Whilst I love the airport experience and flying off to new destinations I am what could be described as a fair weather flyer so a few extra fingers were crossed on Thursday morning when both engines on our airbus A319 were put into full thrust to get us off the ground and into 50mph gusts for the short hop over to Amsterdam. So windy was it that as we hurtled down the runway we were being buffeted sideways and when we left the ground, the movement of the aircraft was more akin to being on a boat at sea rather than in the air. A fellow traveller a few rows up found all of this a little too much and was busy filling his sick bag as well as the ones of the people next to him and I must admit that I wasn’t too far away from feeling ill myself. Landing wasn’t a lot calmer either and rarely have I been happier to feel all the wheels on the ground. Soon after this we were taking part in the usual scramble to get our luggage,smiling politely through gritted teeth while some knob gets in the way for the umpteenth time and pushes his rucksack in to my face. This flight was 45 minutes. 45 minutes with mobiles turned off and yet you’d think that it had been a week in solitary confinement for most people as the aircraft was full of the sound of text messages,email and voicemail all being received. The guy next to me has had a full check through Facebook before he’s even got down the steps onto the apron. Schiphol airport strikes me as both enormous and confusing as once into it passengers arriving and departing are all mixed together rather than segregated and it’s a full 15 min walk before passport control and our exit. Like many of our European neighbours the Dutch have built a fast and cheap transit system and for less than €5 we were on a waiting train which took us into the city centre less than 45 minutes after landing. And that’s the first thing that strikes me about this city, it’s so close to home and so easy and cheap to get to and yet the contrast with home couldn’t be greater.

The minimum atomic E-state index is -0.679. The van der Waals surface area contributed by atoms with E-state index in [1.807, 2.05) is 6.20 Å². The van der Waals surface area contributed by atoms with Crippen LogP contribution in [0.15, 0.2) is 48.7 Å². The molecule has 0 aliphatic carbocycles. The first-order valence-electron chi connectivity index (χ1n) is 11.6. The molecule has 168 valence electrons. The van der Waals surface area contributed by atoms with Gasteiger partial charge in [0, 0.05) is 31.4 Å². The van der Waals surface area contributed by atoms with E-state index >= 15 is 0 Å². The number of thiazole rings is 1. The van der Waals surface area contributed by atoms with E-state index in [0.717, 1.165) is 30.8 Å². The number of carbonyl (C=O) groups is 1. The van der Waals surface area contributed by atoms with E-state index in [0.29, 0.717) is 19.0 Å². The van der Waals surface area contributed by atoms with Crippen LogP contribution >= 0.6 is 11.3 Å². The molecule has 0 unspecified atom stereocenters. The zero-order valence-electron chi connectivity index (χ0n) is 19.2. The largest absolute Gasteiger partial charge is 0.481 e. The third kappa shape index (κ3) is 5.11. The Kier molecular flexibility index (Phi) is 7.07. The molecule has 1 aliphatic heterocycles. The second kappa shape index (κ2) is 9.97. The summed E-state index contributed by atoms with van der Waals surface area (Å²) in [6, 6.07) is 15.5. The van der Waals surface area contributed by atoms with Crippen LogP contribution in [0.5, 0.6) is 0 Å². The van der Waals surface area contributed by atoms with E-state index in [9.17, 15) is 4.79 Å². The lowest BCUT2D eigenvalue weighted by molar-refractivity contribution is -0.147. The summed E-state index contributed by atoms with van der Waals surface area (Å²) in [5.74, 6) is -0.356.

We quickly found a McDonald’s where we could order a coffee and grab a map and decide what to do. We quickly decided that we would visit the Anne Frank museum and did our best to find it on the map before heading off to find a tram to take us there.Even though I already knew the story I didn’t really know what to expect from the museum and from the outside it just looked like a new build exhibition centre but once inside we realised that this had simply been built next door to the house she lived in all those years ago. As we passed from room to room following the story of how she’d had to leave Frankfurt seeking safety away from the Nazi’s, there are videos to watch and excerpts from her diaries written on the wall in both Dutch and English. The tour takes us through the original hinged bookcase that hides the entrance to their “secret annexe” and at that point the whole atmosphere of the place changes. The realisation that 8 people hid for their lives in this labyrinth of hidden rooms for nearly two years simply because of the fact they were Jewish,gives this house a sense of sadness. Seeing the pin ups that Anne herself glued to the walls and photographs from the times showing how the rooms we laid out only makes for the atmosphere to become more subdued. Then we climb a tiny, original and steep staircase to the very room that she was found in by the Nazi’s following an anonymous tip off and in that room are the actual Auswitch records of her, her mum, dad and sister. Prior to today I didn’t know that her father had survived. I also didn’t know that it’s thought that Anne was gassed to death only a few weeks before the allies liberated it. At the same time we were there a group of school children were also doing the tour and being children a few of the more uninterested of them were messing about and being annoying and loud while the rest of us maintained the dignity of the surroundings. Many of us, myself included looked angrily at their teachers for not controlling them properly but actually thinking about it now, given that Anne was forced to exist in virtual silence and not allowed to walk around freely, what this house needs are a few children to run about and make some noise and do the one thing that Anne herself couldn’t. Despite mine and many others disapproving looks towards the kids, maybe Anne herself would have loved it. I’m really glad we took the time to visit this place and recommend it highly.